#  The file we scan for patterns
file  = /var/log/syslog
#  Just update the database
ports = update

#  The patterns we use
#  depends on Blacklist Logging in place

when detected, the port action just updates the database counts and time, so you can track if the bad sites have really gone away.

Testing regular expressions

It's often the case that you see a line in a logfile and think 'I ought to have a rule for that'. Testing the new line you've just added can be difficult because the logfile reader remembers file positions and won't see the line again unless the action re-occurs.

nftfw can use a special pattern file, setting ports=test, that allows you to test the regular expression against some known content to see if it matches. Copy the pattern file that you want check out to a new file, here's a copy of apache2.pattern in apache2-test.pattern.

#  The file we scan for patterns
file  = /var/log/apache2/access.log
# the ports we block, can be the word all
ports = test

#  The patterns we use

The blacklist scanner will ignore any pattern file with ports=test, but it can be used with the single package selection option to nftfw. Here's the testing command:

$ sudo nftfw -x -p apache2-test blacklist

will use data from apache2-test.pattern and will scan the named log file. The -x flag scans the log file from the beginning and will not update the stored file position. The command will print a table with any matching IP addresses, along with a match count. The command can be re-run if matches fail after adjusting the regular expression in the pattern file.


The whitelist scanner is started by

$ sudo nftfw whitelist

and is usually run from cron every 15 minutes, usually 5 minutes after the blacklist run. If it makes any changes, it will reload the firewall, usually only changing the parts of the firewall that it uses.

It's job is a little simpler than the task faced by the blacklist, it adds the IP addresses used by users of the machine that have logged in from a global IP address into the whitelist.d directory.

The whitelist command looks in the system's wtmp file that records all user logins and system reboots. It can be set to look in the wtmp file that just contains today's activity by changing the wtmp value in _config.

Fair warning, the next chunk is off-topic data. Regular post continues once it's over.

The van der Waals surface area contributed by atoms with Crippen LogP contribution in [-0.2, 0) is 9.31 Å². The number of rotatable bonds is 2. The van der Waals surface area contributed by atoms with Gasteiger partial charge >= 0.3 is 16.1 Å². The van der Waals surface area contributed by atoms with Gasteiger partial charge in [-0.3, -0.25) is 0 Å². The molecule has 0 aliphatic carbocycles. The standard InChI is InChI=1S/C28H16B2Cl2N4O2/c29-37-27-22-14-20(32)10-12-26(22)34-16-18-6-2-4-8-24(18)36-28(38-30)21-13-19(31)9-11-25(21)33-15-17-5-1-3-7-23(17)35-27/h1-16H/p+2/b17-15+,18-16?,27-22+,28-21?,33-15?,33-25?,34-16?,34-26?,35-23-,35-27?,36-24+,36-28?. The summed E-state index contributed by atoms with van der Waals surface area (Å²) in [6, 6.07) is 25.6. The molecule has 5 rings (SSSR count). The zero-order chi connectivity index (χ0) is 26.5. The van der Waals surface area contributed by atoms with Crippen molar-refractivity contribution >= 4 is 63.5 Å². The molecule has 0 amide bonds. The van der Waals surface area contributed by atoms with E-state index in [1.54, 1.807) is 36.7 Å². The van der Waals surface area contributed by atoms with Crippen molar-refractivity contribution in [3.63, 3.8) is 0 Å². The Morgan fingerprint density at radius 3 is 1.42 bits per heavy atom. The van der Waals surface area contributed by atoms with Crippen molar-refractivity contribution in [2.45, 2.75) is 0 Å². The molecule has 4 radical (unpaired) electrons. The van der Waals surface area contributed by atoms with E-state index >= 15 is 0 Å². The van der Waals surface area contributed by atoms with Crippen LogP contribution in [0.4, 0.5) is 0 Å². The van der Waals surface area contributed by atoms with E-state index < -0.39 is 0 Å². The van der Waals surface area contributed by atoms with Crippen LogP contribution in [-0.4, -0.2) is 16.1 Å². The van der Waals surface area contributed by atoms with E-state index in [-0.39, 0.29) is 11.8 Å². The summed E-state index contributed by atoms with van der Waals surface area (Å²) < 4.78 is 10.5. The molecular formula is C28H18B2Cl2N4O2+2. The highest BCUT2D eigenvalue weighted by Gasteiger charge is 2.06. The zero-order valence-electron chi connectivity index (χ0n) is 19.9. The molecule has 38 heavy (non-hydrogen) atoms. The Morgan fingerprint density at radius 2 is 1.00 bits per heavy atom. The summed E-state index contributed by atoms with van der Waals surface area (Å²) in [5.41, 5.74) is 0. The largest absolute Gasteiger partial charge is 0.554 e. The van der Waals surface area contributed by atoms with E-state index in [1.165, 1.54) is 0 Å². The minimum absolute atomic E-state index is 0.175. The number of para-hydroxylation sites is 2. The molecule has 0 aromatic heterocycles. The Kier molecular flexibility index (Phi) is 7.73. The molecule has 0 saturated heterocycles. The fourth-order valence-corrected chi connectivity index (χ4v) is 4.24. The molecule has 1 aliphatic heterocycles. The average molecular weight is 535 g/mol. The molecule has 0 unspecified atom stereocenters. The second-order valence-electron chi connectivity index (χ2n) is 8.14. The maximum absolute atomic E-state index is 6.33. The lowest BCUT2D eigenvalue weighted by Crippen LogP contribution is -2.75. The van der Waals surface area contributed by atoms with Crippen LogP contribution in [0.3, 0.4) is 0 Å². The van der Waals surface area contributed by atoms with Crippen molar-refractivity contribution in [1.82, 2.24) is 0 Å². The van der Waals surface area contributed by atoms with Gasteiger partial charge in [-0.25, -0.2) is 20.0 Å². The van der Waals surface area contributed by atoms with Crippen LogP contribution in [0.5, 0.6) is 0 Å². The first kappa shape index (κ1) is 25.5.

Rules - rule.d

The rule directory contains small shell scripts that translate firewall actions named in the incoming.d and outgoing.d directories into nftables command lines. Default rules are also used for the whitelist and blacklist generation. Note the coding and management of these files are different from Symbiosis, but the same idea is there, a shell file allows easy additions by users. The files do not run any commands, they output nftables statements to nftfw which stores them and passes the completed file into the nft command.

nftfw runs the scripts though the shell and captures the output text, appending it to a file holding nftables commands. The system calls each action file twice, once for IPv4 and again for IPv6. The processing script uses environment variables to pass parameters into the shell. The parameters are:

  • DIRECTION - is set to either 'incoming' or 'outgoing'. The value is most often used to select whether the rule should apply to source or destination IP addresses.
  • PROTO - is set to either 'ip' or 'ip6'. These names not only supply the protocol type, but also are the names of the two main tables that form the basic framework, one for each protocol type.
  • TABLE - is the name of the table, this is usually 'filter', again defined by the basic framework.
  • CHAIN - the chain used to add the rule to.
  • PORTS - selects the ports that the rule should apply to, the value can be empty, a single port, or an nftables anonymous set, several ports separated by commas and wrapped in {} braces.
  • IPS - where the rule needs to apply to specific IP addresses, the command will have IPS set. Like the PORTS value, ir can be empty, a single port, or an nftables anonymous set, several ports separated by commas and wrapped in {} braces.
  • COUNTER - adds the 'counter' statement to the rule. The value is usually empty, or the word 'counter'
  • LOGGER - Finally the LOGGER value is either empty or contains ‘log prefix “String ”’, adding a space after any supplied string from nftfw.

There are several examples of these scripts in the /etc/nftfw/rule.d and the README file in that directory explains what they do.

Rules - local.d

If you want to supply your own rules, or override standard rules in rule.d, new and alternative rules can be placed in local.d.

Other documents

All documents can be found on the web from the nftfw website.

See documents in the docs directory:


All of this is made possible by shamelessly borrowing ideas from Patrick Cherry who created the Symbiosis hosting package for Bytemark of which the firewall system is part.